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On April 3, the Hong Kong Office of the Privacy Commissioner for Personal Data (PCPD) announced the publication of the “European Union General Data Protection Regulation (GDPR) 2016” guidance document.  The PCPD explains that the publication was issued to raise awareness among organizations and businesses in Hong Kong of the possible impact of the new regulatory framework for data protection in the GDPR.  The guidance document covers various provisions of the GDPR, including extra-territorial application of the GDPR and new data privacy governance requirements.  It also contains a chart [...] Read more

Council of the European Union publishes new draft ePrivacy Regulation

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The Council of the European Union published a new draft of the ePrivacy Regulation (link here) for discussion purposes on 22 March. This draft aims to facilitate discussions as we are moving towards the final version of the ePrivacy Regulation. As such, the changes outlined below are not final, but rather indicative of the direction that the ePrivacy Regulation is taking. Of particular interest to companies are the provisions relating to cookie settings, and direct marketing communications:   Cookie Settings The new draft clarifies that a one-off consent for a cookie in the context [...] Read more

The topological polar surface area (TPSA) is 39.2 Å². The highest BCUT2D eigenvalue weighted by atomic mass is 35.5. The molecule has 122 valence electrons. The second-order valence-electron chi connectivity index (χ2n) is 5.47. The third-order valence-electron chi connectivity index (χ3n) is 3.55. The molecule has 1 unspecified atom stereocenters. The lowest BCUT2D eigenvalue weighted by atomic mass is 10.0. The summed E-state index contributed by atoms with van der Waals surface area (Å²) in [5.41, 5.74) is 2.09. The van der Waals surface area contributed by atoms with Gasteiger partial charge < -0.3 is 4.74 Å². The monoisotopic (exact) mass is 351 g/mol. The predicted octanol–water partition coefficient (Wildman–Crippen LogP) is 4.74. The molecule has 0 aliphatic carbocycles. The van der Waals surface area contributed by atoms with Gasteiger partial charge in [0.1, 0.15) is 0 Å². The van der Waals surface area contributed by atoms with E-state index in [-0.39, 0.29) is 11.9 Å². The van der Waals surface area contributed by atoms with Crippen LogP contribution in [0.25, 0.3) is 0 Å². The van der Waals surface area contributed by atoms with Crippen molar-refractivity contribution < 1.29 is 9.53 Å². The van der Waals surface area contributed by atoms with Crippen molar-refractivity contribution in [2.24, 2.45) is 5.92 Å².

The CLOUD Act and its Impact on Cross-Border Access to the Contents of Communications

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On Friday morning, March 23, President Trump signed the $1.3 trillion omnibus spending bill into law, including the Clarifying Lawful Overseas Use of Data (CLOUD) Act, and in doing so established a sea change in the rules for cross-border government access to the contents of electronic communications. The CLOUD Act consists of three core components: (1) resolving the main issue in the Microsoft Ireland case pending before the U.S. Supreme Court, (2) providing a process for entities to request a comity analysis for potential conflicts with non-U.S. legal obligations, and (3) removing legal barriers [...] Read more

Belgian Court Uses Novel Argument to Assume International Jurisdiction over Non-EU Facebook Entities